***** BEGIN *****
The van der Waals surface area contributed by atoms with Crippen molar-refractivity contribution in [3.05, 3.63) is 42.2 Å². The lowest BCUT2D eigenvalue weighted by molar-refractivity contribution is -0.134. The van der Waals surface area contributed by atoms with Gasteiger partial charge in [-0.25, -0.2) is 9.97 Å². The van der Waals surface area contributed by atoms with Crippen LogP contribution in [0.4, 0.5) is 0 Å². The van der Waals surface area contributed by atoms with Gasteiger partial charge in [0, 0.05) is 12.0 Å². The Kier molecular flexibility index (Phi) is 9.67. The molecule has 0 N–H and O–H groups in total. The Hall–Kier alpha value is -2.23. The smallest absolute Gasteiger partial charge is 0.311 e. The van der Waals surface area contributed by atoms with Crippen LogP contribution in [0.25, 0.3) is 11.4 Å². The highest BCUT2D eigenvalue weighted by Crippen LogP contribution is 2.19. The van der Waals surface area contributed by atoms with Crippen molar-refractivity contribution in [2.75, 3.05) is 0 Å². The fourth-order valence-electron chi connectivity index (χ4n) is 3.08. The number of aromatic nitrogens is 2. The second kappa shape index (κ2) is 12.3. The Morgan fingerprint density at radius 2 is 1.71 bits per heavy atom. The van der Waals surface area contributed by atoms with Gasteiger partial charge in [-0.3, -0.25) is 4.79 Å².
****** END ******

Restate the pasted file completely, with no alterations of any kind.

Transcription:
The van der Waals surface area contributed by atoms with Crippen molar-refractivity contribution in [3.05, 3.63) is 42.2 Å². The lowest BCUT2D eigenvalue weighted by molar-refractivity contribution is -0.134. The van der Waals surface area contributed by atoms with Gasteiger partial charge in [-0.25, -0.2) is 9.97 Å². The van der Waals surface area contributed by atoms with Crippen LogP contribution in [0.4, 0.5) is 0 Å². The van der Waals surface area contributed by atoms with Gasteiger partial charge in [0, 0.05) is 12.0 Å². The Kier molecular flexibility index (Phi) is 9.67. The molecule has 0 N–H and O–H groups in total. The Hall–Kier alpha value is -2.23. The smallest absolute Gasteiger partial charge is 0.311 e. The van der Waals surface area contributed by atoms with Crippen LogP contribution in [0.25, 0.3) is 11.4 Å². The highest BCUT2D eigenvalue weighted by Crippen LogP contribution is 2.19. The van der Waals surface area contributed by atoms with Crippen molar-refractivity contribution in [2.75, 3.05) is 0 Å². The fourth-order valence-electron chi connectivity index (χ4n) is 3.08. The number of aromatic nitrogens is 2. The second kappa shape index (κ2) is 12.3. The Morgan fingerprint density at radius 2 is 1.71 bits per heavy atom. The van der Waals surface area contributed by atoms with Gasteiger partial charge in [-0.3, -0.25) is 4.79 Å².